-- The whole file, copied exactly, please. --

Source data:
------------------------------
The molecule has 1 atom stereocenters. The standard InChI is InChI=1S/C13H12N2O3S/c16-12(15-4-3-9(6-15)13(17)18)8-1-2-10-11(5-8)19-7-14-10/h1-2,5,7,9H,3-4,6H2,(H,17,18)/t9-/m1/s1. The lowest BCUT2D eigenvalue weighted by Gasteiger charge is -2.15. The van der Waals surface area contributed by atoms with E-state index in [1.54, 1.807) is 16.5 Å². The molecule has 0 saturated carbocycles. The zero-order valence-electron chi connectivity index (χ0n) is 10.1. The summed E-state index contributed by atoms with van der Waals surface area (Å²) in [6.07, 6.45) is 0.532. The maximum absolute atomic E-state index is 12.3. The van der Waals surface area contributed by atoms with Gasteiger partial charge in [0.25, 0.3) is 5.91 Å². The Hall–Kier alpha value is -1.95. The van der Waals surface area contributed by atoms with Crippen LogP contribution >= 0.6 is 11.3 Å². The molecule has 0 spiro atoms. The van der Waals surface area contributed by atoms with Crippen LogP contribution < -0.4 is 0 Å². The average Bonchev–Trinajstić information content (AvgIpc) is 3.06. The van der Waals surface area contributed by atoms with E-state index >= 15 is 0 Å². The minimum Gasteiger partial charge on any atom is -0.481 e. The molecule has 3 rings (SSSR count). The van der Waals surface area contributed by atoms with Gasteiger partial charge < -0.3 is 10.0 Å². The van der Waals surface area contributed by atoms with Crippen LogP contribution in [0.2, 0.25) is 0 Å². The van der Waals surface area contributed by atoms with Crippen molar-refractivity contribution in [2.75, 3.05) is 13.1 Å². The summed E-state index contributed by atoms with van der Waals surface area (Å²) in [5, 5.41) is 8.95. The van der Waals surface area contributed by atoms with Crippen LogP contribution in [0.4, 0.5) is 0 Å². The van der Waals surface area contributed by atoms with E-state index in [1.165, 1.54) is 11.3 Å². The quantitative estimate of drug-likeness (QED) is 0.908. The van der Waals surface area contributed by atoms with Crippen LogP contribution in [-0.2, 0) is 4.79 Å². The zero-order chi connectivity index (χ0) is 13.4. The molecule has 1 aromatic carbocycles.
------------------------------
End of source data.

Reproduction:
The molecule has 1 atom stereocenters. The standard InChI is InChI=1S/C13H12N2O3S/c16-12(15-4-3-9(6-15)13(17)18)8-1-2-10-11(5-8)19-7-14-10/h1-2,5,7,9H,3-4,6H2,(H,17,18)/t9-/m1/s1. The lowest BCUT2D eigenvalue weighted by Gasteiger charge is -2.15. The van der Waals surface area contributed by atoms with E-state index in [1.54, 1.807) is 16.5 Å². The molecule has 0 saturated carbocycles. The zero-order valence-electron chi connectivity index (χ0n) is 10.1. The summed E-state index contributed by atoms with van der Waals surface area (Å²) in [6.07, 6.45) is 0.532. The maximum absolute atomic E-state index is 12.3. The van der Waals surface area contributed by atoms with Gasteiger partial charge in [0.25, 0.3) is 5.91 Å². The Hall–Kier alpha value is -1.95. The van der Waals surface area contributed by atoms with Crippen LogP contribution >= 0.6 is 11.3 Å². The molecule has 0 spiro atoms. The van der Waals surface area contributed by atoms with Crippen LogP contribution < -0.4 is 0 Å². The average Bonchev–Trinajstić information content (AvgIpc) is 3.06. The van der Waals surface area contributed by atoms with E-state index >= 15 is 0 Å². The minimum Gasteiger partial charge on any atom is -0.481 e. The molecule has 3 rings (SSSR count). The van der Waals surface area contributed by atoms with Gasteiger partial charge < -0.3 is 10.0 Å². The van der Waals surface area contributed by atoms with Crippen LogP contribution in [0.2, 0.25) is 0 Å². The van der Waals surface area contributed by atoms with Crippen molar-refractivity contribution in [2.75, 3.05) is 13.1 Å². The summed E-state index contributed by atoms with van der Waals surface area (Å²) in [5, 5.41) is 8.95. The van der Waals surface area contributed by atoms with Crippen LogP contribution in [0.4, 0.5) is 0 Å². The van der Waals surface area contributed by atoms with E-state index in [1.165, 1.54) is 11.3 Å². The quantitative estimate of drug-likeness (QED) is 0.908. The van der Waals surface area contributed by atoms with Crippen LogP contribution in [-0.2, 0) is 4.79 Å². The zero-order chi connectivity index (χ0) is 13.4. The molecule has 1 aromatic carbocycles.